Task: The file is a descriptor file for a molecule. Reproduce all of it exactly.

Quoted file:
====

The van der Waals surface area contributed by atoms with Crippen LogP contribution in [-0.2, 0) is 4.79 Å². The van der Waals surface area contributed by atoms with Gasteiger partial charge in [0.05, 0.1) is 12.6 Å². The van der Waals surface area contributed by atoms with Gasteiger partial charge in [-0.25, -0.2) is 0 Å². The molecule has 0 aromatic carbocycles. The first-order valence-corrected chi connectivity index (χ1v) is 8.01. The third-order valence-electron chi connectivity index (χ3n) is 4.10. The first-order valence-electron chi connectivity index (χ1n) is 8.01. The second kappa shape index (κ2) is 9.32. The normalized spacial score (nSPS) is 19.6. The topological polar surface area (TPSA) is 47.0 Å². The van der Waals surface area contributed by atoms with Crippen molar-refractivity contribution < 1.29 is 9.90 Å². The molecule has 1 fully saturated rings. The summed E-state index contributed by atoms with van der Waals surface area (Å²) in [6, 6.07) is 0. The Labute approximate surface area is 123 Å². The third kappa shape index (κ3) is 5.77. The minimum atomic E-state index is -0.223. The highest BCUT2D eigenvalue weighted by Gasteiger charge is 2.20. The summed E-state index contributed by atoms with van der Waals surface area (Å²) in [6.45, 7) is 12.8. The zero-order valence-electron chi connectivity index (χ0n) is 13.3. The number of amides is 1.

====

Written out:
The van der Waals surface area contributed by atoms with Crippen LogP contribution in [-0.2, 0) is 4.79 Å². The van der Waals surface area contributed by atoms with Gasteiger partial charge in [0.05, 0.1) is 12.6 Å². The van der Waals surface area contributed by atoms with Gasteiger partial charge in [-0.25, -0.2) is 0 Å². The molecule has 0 aromatic carbocycles. The first-order valence-corrected chi connectivity index (χ1v) is 8.01. The third-order valence-electron chi connectivity index (χ3n) is 4.10. The first-order valence-electron chi connectivity index (χ1n) is 8.01. The second kappa shape index (κ2) is 9.32. The normalized spacial score (nSPS) is 19.6. The topological polar surface area (TPSA) is 47.0 Å². The van der Waals surface area contributed by atoms with Crippen molar-refractivity contribution < 1.29 is 9.90 Å². The molecule has 1 fully saturated rings. The summed E-state index contributed by atoms with van der Waals surface area (Å²) in [6, 6.07) is 0. The Labute approximate surface area is 123 Å². The third kappa shape index (κ3) is 5.77. The minimum atomic E-state index is -0.223. The highest BCUT2D eigenvalue weighted by Gasteiger charge is 2.20. The summed E-state index contributed by atoms with van der Waals surface area (Å²) in [6.45, 7) is 12.8. The zero-order valence-electron chi connectivity index (χ0n) is 13.3. The number of amides is 1.